My dear sir, your letter reached me just a few days ago. I want to thank you for the deep and loving trust it revealed. I can do no more. I cannot comment on the style of your verses; critical intent is too far removed from my nature. There is nothing that manages to influence a work of art less than critical words. They always result in more or less unfortunate misunderstandings. Things are not as easily understood nor as expressible as people usually would like us to believe. Most happenings are beyond expression; they exist where a word has never intruded. Even more inexpressible are works of art; mysterious entities they are, whose lives, compared to our fleeting ones, endure.
A question too rarely asked!
Dance is one of the great popular art forms. Where there is music, there is dance–or ought to be. To dance in public involves a twofold pleasure: that of the audience, and that of the dancer. Where the latter dominates, dancing becomes a communal activity. The pleasure of dancing by oneself is dwarfed by that of doing so with others, so it is no surprise that partner dancing evolved as the simplest form of dancing-together. The two-person dance, like the two-person marriage, is easier to maintain than its more plentiful alternatives.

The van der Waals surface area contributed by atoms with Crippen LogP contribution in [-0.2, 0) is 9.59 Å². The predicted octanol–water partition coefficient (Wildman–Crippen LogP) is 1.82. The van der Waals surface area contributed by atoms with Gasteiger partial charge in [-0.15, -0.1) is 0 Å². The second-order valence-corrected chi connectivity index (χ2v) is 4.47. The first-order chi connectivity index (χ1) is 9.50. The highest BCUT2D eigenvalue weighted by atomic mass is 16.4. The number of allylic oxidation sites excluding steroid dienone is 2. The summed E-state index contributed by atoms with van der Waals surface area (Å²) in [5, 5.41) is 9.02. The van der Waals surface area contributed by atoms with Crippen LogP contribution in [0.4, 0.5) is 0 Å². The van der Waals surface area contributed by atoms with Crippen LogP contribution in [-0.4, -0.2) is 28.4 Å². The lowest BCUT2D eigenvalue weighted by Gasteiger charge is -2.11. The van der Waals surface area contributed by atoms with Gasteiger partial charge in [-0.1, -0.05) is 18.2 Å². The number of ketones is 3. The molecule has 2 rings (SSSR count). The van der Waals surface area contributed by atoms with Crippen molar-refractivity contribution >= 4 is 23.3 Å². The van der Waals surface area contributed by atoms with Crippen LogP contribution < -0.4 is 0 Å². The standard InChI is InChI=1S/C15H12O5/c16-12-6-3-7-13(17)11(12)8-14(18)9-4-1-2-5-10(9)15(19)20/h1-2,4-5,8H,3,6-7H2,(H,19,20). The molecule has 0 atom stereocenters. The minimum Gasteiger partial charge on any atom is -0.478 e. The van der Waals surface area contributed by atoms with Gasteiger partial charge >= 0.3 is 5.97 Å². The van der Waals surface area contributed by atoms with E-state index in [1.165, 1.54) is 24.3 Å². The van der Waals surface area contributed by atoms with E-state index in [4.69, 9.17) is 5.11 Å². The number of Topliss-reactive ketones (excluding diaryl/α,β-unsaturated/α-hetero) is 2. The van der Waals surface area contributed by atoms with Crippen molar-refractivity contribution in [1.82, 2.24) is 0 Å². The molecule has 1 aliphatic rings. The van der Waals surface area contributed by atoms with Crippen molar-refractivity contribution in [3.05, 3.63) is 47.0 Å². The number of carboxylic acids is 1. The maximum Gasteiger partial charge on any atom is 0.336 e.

An anachronist, we might say, is a person who does not fit the modern world. This is accurate, but metaphorical. Yet there is an important sense in which the modern world–mass produced for mythical “average people”–literally does not fit. This problem shows up in many domains, but nowhere is it felt more personally than in the case of clothing. The Anachronist wrote previously about the benefits of tailoring, and now, dear reader, he will share with you his first experience with budget bespoke.